|Award-winning author Ferris to speak at SRJC Petaluma campus
Award-winning author and UC Berkeley Professor Timothy Ferris will be a guest speaker at Santa Rosa Junior College’s (SRJC) Petaluma campus on May 10 at 2 p.m.
Ferris produced the Voyager Golden Record – an artifact of human civilization containing music, sounds of Earth and encoded photographs launched aboard the twin Voyager 1 spacecraft.
Now exiting the solar system, the Voyagers are the most distant probes ever created by humans. Ferris will speak in SRJC’s Carol L. Ellis Auditorium located on 680 Mountain Parkway in Petaluma. Parking permits for $4 will be made available for purchase on the campus lots. Seating is expected to be limited; however, the event is free and open to the public.
Ferris sat on the committee chaired by “Cosmos” author Carl Sagan, which selected and assembled sounds and images from Earth. These serve as a time capsule accompanying NASA’s Voyager 1 and 2 space probes, which were launched in 1977 and are continuing to collect and transmit data.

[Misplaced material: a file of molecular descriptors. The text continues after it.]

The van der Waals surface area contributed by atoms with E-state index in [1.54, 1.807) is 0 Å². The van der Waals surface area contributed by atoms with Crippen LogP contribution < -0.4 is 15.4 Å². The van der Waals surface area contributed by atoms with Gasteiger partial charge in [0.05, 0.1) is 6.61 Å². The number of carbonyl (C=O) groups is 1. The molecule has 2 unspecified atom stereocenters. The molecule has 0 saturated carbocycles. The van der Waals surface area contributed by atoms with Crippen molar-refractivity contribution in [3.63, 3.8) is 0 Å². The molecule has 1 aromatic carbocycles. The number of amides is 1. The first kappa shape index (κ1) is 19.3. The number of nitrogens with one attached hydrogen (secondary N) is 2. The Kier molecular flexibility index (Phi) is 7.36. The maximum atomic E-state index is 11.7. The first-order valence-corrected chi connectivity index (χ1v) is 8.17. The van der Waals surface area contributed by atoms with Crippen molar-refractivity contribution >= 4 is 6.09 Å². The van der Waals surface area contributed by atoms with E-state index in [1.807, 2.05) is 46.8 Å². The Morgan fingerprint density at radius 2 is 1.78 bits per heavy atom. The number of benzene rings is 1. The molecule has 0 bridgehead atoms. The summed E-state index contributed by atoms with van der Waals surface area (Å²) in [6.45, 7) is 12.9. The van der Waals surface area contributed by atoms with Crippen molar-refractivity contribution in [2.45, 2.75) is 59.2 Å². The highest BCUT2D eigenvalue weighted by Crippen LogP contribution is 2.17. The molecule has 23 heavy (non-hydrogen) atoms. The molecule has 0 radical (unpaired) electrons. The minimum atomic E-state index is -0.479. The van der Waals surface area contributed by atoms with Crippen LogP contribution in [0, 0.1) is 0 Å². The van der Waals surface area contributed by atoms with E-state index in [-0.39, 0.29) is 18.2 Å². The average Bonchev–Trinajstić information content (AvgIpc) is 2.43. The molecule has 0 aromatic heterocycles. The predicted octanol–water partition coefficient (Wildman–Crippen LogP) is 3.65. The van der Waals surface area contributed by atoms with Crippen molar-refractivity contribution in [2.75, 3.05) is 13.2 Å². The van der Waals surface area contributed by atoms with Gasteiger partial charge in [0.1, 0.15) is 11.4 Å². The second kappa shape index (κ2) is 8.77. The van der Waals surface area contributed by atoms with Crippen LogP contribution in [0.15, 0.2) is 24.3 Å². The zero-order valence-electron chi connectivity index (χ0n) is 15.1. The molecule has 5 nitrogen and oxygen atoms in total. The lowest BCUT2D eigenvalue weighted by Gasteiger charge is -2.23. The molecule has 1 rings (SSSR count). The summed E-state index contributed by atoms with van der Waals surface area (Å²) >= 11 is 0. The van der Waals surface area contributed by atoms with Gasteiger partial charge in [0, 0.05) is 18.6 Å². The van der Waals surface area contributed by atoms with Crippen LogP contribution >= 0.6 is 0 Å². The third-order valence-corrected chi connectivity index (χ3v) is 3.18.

Ferris went on to write a dozen books of his own — among them the bestsellers “The Whole Shebang” and “Coming of Age in the Milky Way,” which were translated into 15 languages and named by the New York Times as among the leading books published in the 20th century.
Called “the best popular science writer in the English language” by the Christian Science Monitor and “the best science writer of his generation” by the Washington Post, Ferris has received the American Institute of Physics prize and a Guggenheim Fellowship. His works have been nominated for the National Book Award and the Pulitzer Prize.
Ferris has also made three documentary films, all of which premiered in prime time on PBS — “The Creation of the Universe,” (1986), “Life Beyond Earth” (1999), and “Seeing in the Dark” (2007) — and have been seen by over 20 million viewers.
Ferris has taught in five disciplines – astronomy, English, history, journalism, and philosophy – at four universities. He is currently an emeritus professor at the University of California, Berkeley.
For more information, contact Joe Noriel or go to www.historyconnection.net.